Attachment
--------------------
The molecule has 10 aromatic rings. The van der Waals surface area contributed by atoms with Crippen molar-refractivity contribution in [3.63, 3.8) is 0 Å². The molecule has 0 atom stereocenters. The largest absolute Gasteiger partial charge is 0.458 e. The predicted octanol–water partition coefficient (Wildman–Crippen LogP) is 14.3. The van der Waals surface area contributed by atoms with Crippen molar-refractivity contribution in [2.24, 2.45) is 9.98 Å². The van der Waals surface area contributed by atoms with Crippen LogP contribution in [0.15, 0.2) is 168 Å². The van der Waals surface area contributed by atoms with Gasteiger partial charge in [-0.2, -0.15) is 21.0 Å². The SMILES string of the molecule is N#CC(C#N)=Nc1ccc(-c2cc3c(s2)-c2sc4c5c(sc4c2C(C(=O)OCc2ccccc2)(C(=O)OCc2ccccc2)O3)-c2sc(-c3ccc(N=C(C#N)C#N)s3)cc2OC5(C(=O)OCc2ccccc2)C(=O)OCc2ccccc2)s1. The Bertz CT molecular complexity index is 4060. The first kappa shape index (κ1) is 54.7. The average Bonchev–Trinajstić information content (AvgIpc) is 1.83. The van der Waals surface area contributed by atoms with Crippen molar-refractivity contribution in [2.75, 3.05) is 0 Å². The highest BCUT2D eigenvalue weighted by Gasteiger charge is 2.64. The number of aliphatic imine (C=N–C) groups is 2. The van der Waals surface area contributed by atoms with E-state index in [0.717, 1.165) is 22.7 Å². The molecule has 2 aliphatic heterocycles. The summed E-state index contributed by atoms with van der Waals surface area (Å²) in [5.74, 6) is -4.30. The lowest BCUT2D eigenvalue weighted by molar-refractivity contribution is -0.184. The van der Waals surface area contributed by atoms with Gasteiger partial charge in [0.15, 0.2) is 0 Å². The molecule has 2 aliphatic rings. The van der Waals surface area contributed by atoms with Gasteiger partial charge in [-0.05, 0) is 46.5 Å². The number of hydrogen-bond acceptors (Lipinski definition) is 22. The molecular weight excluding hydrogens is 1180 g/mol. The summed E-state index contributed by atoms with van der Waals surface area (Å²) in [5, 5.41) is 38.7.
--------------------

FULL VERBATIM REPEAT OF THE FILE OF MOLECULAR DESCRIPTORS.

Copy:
The molecule has 10 aromatic rings. The van der Waals surface area contributed by atoms with Crippen molar-refractivity contribution in [3.63, 3.8) is 0 Å². The molecule has 0 atom stereocenters. The largest absolute Gasteiger partial charge is 0.458 e. The predicted octanol–water partition coefficient (Wildman–Crippen LogP) is 14.3. The van der Waals surface area contributed by atoms with Crippen molar-refractivity contribution in [2.24, 2.45) is 9.98 Å². The van der Waals surface area contributed by atoms with Crippen LogP contribution in [0.15, 0.2) is 168 Å². The van der Waals surface area contributed by atoms with Gasteiger partial charge in [-0.2, -0.15) is 21.0 Å². The SMILES string of the molecule is N#CC(C#N)=Nc1ccc(-c2cc3c(s2)-c2sc4c5c(sc4c2C(C(=O)OCc2ccccc2)(C(=O)OCc2ccccc2)O3)-c2sc(-c3ccc(N=C(C#N)C#N)s3)cc2OC5(C(=O)OCc2ccccc2)C(=O)OCc2ccccc2)s1. The Bertz CT molecular complexity index is 4060. The first kappa shape index (κ1) is 54.7. The average Bonchev–Trinajstić information content (AvgIpc) is 1.83. The van der Waals surface area contributed by atoms with Crippen molar-refractivity contribution in [2.75, 3.05) is 0 Å². The highest BCUT2D eigenvalue weighted by Gasteiger charge is 2.64. The number of aliphatic imine (C=N–C) groups is 2. The van der Waals surface area contributed by atoms with E-state index in [0.717, 1.165) is 22.7 Å². The molecule has 2 aliphatic heterocycles. The summed E-state index contributed by atoms with van der Waals surface area (Å²) in [5.74, 6) is -4.30. The lowest BCUT2D eigenvalue weighted by molar-refractivity contribution is -0.184. The van der Waals surface area contributed by atoms with Gasteiger partial charge in [0.15, 0.2) is 0 Å². The molecule has 2 aliphatic rings. The van der Waals surface area contributed by atoms with Gasteiger partial charge in [-0.05, 0) is 46.5 Å². The number of hydrogen-bond acceptors (Lipinski definition) is 22. The molecular weight excluding hydrogens is 1180 g/mol. The summed E-state index contributed by atoms with van der Waals surface area (Å²) in [5, 5.41) is 38.7.